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Mr. Brown. Thank you very much, Dr. Newlon.

The overriding question in economics today, in the areas of macroeconomics and I do not expect that we will get into that particularly, but the question I would have is that the theoretical implications from experiments with the small groups possibly can be extrapolated. In other words, is there a large framework as well as a smaller framework within which this research could have significance?

Dr. NEWLON. Yes. There is a body of experimental literature on not just small group decisionmaking but on market contexts, simulating markets. This research was used in our program review the last time because of the fascinating results that were emerging from that research.

There are macroeconomic experiments that are used as teaching devices but there, of necessity, you have to work with historical experiments in interpreting what happened in the past and use that to test the different competing explanations of the macroeconomy.

Let me emphasize, though, this is not purely economics or even principally economics.

Mr. Brown. Well, I understand that. As a matter of fact, I welcome it. I think one of the errors that we perhaps have made and I see signs that we are doing our best to overcome it, is to departmentalize too much. The best that I am able to gather, in my own readings, in this field—even Adam Smith had a somewhat broader concept of economics than we give him credit for today.

I am interested in the interdisciplinary aspect of this and to better understand it. Again, I am using the term that Redfield used, that understanding is the goal, not just an opportunity to demonstrate expertise in applying certain methodologies.

Thank you very much, Dr. Newlon. We will reserve the rest of our time for our last witness this morning, Dr. Herbert Simon, who is, as I indicated previously, a Nobel Prize laureate in economics, but, as I understand it, who is here from the Department of Psychology. Would you explain this anomaly, Dr. Simon? You may proceed with your statement.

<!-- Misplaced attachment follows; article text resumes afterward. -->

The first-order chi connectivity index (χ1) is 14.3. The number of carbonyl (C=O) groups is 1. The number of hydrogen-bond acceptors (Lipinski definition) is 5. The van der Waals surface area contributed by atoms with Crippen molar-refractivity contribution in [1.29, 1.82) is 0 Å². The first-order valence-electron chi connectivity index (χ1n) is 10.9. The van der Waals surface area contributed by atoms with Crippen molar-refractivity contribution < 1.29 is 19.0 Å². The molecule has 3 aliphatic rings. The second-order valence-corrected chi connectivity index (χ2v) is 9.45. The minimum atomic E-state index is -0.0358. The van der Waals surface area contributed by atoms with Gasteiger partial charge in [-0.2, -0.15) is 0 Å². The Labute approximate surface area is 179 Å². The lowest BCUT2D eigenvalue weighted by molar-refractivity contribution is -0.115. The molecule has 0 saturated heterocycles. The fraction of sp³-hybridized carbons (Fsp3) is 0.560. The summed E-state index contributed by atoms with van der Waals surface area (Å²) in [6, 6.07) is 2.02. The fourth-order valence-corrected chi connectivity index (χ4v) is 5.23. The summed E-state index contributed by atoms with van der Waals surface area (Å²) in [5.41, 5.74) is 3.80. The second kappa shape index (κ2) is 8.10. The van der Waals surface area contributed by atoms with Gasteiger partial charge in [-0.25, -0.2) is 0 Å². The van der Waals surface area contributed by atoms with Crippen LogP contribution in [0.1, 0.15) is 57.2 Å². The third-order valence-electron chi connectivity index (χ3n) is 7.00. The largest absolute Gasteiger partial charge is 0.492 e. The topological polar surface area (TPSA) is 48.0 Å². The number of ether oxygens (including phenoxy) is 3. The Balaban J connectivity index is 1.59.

STATEMENT OF DR. HERBERT SIMON, DEPARTMENT OF PSY.

CHOLOGY, CARNEGIE-MELLON UNIVERSITY, PITTSBURGH, PA.

Dr. Simon. Thank you, Mr. Brown.

Mr. Chairman and committee members, I am very grateful to have this opportunity to appear and talk about what I love best. I won't talk too long, but maybe I need a ruling from the chairman as to when you would like this morning's session to end?

Mr. Brown. I am going to stay here as long as you have anything to say. We will probably go until 12:30 without any difficulty.

Dr. SIMON. Fine.

I think the theme of this morning's discussion and of the conversation between the committee and the witnesses have been very consistent. We know what the social sciences are about. The social sciences are concerned with following the advice of the Greek philosopher: “Know thyself.” As Congressman Ritter put it this morning, we are interested, in the social sciences, in understanding our own human behavior because, after all, the difficult problems that our society faces today,